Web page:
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Heat and rain can cause fungus in lawns

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Summer splendor in the grass is being replaced by a fungus among us for some gardeners. I have seen some weird stuff out in the pastures this last week, likely due to the heat and rain. Mostly people like to blame dead patches in the lawn on grubs but often fungal diseases are the culprit and the weather and our own maintenance habits contribute to the problem.  
Despite the advice that fall is better than spring when it comes to fertilization many people still do it which causes problems this time of the year. For example, too much nitrogen applied in the spring of the year is linked to a higher incidence of fungal diseases like red thread, dollar spot, frog-eye and brown patch. Add weather extremes, automatic sprinklers, mowing habits and susceptible turf varieties and we see odd things happening to our late summer lawns.
Dollar spot is caused by a fungus that is favored by temperatures between 60 and 80 degrees and prolonged moisture. It is most prevalent on bentgrass (which is primarily used on golf courses around here), bluegrass and fine fescue lawns. Yellow spots first appear on the blades of grass and advances to a reddish-brown color; the tips remain green. As the grass dies it typically forms dead patches that are about the size of a silver dollar, thus the name dollar spot. Use tall type fescue and don’t over fertilize or over irrigate your lawn and you should avoid this lawn disease.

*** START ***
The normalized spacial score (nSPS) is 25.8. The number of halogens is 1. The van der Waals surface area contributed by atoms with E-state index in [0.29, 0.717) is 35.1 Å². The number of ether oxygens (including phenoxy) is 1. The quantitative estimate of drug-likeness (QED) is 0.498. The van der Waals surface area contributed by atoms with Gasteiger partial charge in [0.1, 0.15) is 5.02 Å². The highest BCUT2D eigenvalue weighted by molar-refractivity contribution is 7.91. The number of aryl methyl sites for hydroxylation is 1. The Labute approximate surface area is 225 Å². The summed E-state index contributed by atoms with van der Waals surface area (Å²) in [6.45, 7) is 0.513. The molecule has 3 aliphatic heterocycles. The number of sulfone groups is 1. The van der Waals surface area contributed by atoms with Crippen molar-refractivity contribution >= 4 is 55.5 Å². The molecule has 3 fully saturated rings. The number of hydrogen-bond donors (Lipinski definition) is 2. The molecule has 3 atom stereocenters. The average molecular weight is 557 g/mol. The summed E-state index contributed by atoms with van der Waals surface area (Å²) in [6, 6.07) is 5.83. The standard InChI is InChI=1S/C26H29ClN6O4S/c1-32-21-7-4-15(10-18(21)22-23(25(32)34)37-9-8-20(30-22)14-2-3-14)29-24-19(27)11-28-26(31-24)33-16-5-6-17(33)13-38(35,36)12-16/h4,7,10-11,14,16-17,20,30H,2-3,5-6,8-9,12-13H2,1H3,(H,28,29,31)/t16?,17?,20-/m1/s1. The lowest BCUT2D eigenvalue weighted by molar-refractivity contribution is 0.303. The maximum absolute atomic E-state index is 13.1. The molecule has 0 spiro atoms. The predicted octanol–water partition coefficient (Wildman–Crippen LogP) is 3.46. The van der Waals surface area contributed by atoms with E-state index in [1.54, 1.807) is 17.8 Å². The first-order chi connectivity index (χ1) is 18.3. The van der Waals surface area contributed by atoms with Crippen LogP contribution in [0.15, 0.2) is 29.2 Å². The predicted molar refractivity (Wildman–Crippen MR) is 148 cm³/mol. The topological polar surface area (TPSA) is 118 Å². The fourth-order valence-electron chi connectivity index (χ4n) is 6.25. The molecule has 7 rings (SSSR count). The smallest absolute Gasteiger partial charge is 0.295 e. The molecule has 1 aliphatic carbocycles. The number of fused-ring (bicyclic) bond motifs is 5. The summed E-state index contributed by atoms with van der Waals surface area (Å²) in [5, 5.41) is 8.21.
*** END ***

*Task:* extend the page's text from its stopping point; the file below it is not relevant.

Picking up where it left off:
Brown patch is likely more mainstream when it comes to lawn diseases because it will impact tall fescue (the best and predominate grass for our area). The disease is caused by a common soil fungus that is favored by too much nitrogen, humidity and temperatures between 60 and 85 degrees. It appears as an overall deterioration of sections of turf; and irregular or circular brown patches. The turf will look pale green and usually there is a brown border around the infected area.
Brown patch can be discouraged by applying nitrogen in the fall of the year only, mowing a bit shorter than the recommended 3 inches (try 2 ? instead), and irrigating only when needed and in the morning so the grass can dry during the day.
Red thread looks like red thread, really. A reddish-coral color fungus appears in strands and eventually causes the decline of grass blades. This fungal disease is most prevalent during wet, cool weather and in lawns that are deficient in nitrogen. Red thread may have shown up a few weeks ago for some during the cool, wet weather variables.
Frog-eye, or fusarium blight, is so named because in the later stages of the disease the center of the infected area remains viable and the dead grass lies in a 2-inch wide band around the green center which sort of looks like a big frog eye. We see frog-eye during the hottest and most humid Kentuckiana summers. Too much nitrogen and drought stress help the fungus along, too. Bentgrass, bluegrass and red fescue are most susceptible.  
Fungicide use to control these problems is tricky because once the problem is apparent it is essentially too late to control. Applications must be used as a prevention, which is not recommended for the average homeowner. We cannot control the weather but we can control our management habits. Don’t fertilize in the spring, irrigate only when necessary, mow when needed and at the proper mowing height (2 ? to 3 inches), and sod or seed with recommended tall type fescue varieties. And, if you did get a lawn fungus send the kids out to do a science experiment instead.